“The cool thing about this album, I think, in general is that with Goliath we wrote a lot about things that happened in our past, distant pasts,” she said. “With this album, not only did we do that and write about our childhoods, but we also had a chance to reflect on the last few years. Being part of a career that’s moving pretty fast, we were thrust out on the road and we haven’t really stopped touring. We have a lot of new emotions that we had yet to explore in written form. It’s been cool to write songs, ‘Gravemaker’ is one of them, ‘Thrown Away’ is another one of them that are directly relates to feelings we’ve just been navigating through the last couple of years, luckily we get to navigate through those feelings together.”
The duo went on to talk about tour life, mentioning that there was an announcement due soon for what the band will be doing after they conclude the tour with Gwar. As the pair went to get ready for their set, Troglodyte played on with many in the crowd singing along and headbanging to the music.
Battlecross was up next, and they didn’t disappoint. With shrieking guitar solos and rapid-fire drums, it wasn’t long into their set before the crowd was moshing at the Granada. And it was a beautiful, old-school style of moshing. Security was relatively lax compared to other metal shows of this caliber. For a lineup such as this, there would be a team of heavy guys waiting to catch crowd-surfers and disrupt moshers but Sunday night it was love of the genre that regulated the crowd. There were maybe a handful at the Granada, and the crowd was spot-on at self-regulating. As people fell, dozens of arms helped them back to their feet and the most surprising part, people moshed and it didn’t result in hurt feelings and thrown punches. It was glorious. Battlecross’ music is aggressive, and was the perfect primer for what was in store.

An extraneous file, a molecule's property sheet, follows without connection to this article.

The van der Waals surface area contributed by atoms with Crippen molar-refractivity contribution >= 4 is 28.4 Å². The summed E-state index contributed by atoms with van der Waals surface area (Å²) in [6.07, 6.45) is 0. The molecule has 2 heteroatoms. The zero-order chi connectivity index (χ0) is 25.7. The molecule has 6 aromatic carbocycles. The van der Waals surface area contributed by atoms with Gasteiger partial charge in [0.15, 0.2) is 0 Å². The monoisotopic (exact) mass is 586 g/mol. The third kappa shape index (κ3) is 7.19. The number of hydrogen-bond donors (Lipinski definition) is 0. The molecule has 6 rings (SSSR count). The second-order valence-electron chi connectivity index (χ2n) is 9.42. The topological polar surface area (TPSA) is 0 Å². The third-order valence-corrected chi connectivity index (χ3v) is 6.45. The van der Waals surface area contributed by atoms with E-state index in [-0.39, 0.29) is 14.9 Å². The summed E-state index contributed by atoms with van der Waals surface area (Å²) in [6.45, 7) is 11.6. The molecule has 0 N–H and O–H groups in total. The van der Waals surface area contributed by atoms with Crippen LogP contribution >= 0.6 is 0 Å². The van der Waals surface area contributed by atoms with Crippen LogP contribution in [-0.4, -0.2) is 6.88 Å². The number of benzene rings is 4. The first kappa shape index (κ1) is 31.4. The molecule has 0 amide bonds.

When Butcher Babies hit the stage, the crowd went ballistic. There was maybe two feet between the stage and barricade, and within seconds crowd surfers were sent stage front. The set was a blistering in-your-face compilation of pounding songs, accentuated by the dueling vocals of Coates and Shepherd. That sound is rounded out by pounding rhythms by drummer Chris Warner and bassist Jason Klein and shred work from guitarist Henry Flury.
The group is one of the highest energy in live music today. Coates and Shepherd are all over the stage, headbanging and jumping off risers. One of the best parts is the way they keep the crowd involved. For those up front at the Granada, that meant Shepherd standing with one foot on the stage and one foot on the barricade with the microphone in front of your face. Easily the best part of their show, they look like they’re having fun.
Gwar took the stage and immediately soaked the crowd in “blood” squirted from a man’s chest. It was Dave Brockie’s birthday, the late Gwar frontman better known as Oderus Urungus, would have been proud. Throughout their set, the band made fun of social media and consistently found ways to spray the crowd, whether it be through a snail looking creature or one of new lead singer Blothar’s four penises. The crowd was loudest when they were getting sprayed, and competed with the P.A. system for who was louder.
The night was one of the most memorable in the fact that it was a complete metal show, with all four bands putting on great performances. When asked to describe Butcher Babies in three words, Shepherd jumped on “totally fucking awesome” to which Coates wholeheartedly agreed. The show lived up to her sentiment.
To hear the full audio of the interview with Coates and Shepherd, click here.